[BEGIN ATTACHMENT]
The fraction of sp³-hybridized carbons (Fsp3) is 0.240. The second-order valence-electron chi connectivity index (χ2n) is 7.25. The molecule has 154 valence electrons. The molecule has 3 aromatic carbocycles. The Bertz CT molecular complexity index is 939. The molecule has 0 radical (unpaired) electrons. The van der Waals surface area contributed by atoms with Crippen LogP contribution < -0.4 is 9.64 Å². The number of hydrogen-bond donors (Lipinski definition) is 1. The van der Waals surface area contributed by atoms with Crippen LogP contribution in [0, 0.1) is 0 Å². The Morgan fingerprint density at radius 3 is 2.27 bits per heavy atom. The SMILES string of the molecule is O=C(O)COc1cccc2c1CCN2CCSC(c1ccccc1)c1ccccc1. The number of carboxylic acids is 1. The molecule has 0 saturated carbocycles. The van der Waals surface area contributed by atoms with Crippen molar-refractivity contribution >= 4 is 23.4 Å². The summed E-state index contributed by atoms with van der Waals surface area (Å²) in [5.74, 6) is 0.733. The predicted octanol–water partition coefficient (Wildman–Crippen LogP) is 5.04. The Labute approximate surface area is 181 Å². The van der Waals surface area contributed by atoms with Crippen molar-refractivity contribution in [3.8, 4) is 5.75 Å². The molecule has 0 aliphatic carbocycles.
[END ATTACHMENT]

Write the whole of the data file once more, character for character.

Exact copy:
The fraction of sp³-hybridized carbons (Fsp3) is 0.240. The second-order valence-electron chi connectivity index (χ2n) is 7.25. The molecule has 154 valence electrons. The molecule has 3 aromatic carbocycles. The Bertz CT molecular complexity index is 939. The molecule has 0 radical (unpaired) electrons. The van der Waals surface area contributed by atoms with Crippen LogP contribution < -0.4 is 9.64 Å². The number of hydrogen-bond donors (Lipinski definition) is 1. The van der Waals surface area contributed by atoms with Crippen LogP contribution in [0, 0.1) is 0 Å². The Morgan fingerprint density at radius 3 is 2.27 bits per heavy atom. The SMILES string of the molecule is O=C(O)COc1cccc2c1CCN2CCSC(c1ccccc1)c1ccccc1. The number of carboxylic acids is 1. The molecule has 0 saturated carbocycles. The van der Waals surface area contributed by atoms with Crippen molar-refractivity contribution >= 4 is 23.4 Å². The summed E-state index contributed by atoms with van der Waals surface area (Å²) in [5.74, 6) is 0.733. The predicted octanol–water partition coefficient (Wildman–Crippen LogP) is 5.04. The Labute approximate surface area is 181 Å². The van der Waals surface area contributed by atoms with Crippen molar-refractivity contribution in [3.8, 4) is 5.75 Å². The molecule has 0 aliphatic carbocycles.